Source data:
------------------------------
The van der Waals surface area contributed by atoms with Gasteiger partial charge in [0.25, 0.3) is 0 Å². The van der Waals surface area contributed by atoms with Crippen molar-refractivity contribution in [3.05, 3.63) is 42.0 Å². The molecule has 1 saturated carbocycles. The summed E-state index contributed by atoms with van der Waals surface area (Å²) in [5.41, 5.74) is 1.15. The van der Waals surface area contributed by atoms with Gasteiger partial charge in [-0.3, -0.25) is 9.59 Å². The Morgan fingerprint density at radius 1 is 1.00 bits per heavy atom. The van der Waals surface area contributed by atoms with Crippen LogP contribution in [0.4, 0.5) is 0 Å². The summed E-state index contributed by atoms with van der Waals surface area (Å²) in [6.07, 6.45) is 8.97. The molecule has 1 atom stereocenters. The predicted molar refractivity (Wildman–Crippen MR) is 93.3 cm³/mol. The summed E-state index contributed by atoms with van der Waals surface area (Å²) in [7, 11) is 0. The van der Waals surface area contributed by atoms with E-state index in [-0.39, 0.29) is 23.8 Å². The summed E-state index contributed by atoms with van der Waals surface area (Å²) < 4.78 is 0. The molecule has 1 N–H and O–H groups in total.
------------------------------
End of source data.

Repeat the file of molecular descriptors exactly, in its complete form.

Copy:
The van der Waals surface area contributed by atoms with Gasteiger partial charge in [0.25, 0.3) is 0 Å². The van der Waals surface area contributed by atoms with Crippen molar-refractivity contribution in [3.05, 3.63) is 42.0 Å². The molecule has 1 saturated carbocycles. The summed E-state index contributed by atoms with van der Waals surface area (Å²) in [5.41, 5.74) is 1.15. The van der Waals surface area contributed by atoms with Gasteiger partial charge in [-0.3, -0.25) is 9.59 Å². The Morgan fingerprint density at radius 1 is 1.00 bits per heavy atom. The van der Waals surface area contributed by atoms with Crippen LogP contribution in [0.4, 0.5) is 0 Å². The summed E-state index contributed by atoms with van der Waals surface area (Å²) in [6.07, 6.45) is 8.97. The molecule has 1 atom stereocenters. The predicted molar refractivity (Wildman–Crippen MR) is 93.3 cm³/mol. The summed E-state index contributed by atoms with van der Waals surface area (Å²) in [7, 11) is 0. The van der Waals surface area contributed by atoms with E-state index in [-0.39, 0.29) is 23.8 Å². The summed E-state index contributed by atoms with van der Waals surface area (Å²) < 4.78 is 0. The molecule has 1 N–H and O–H groups in total.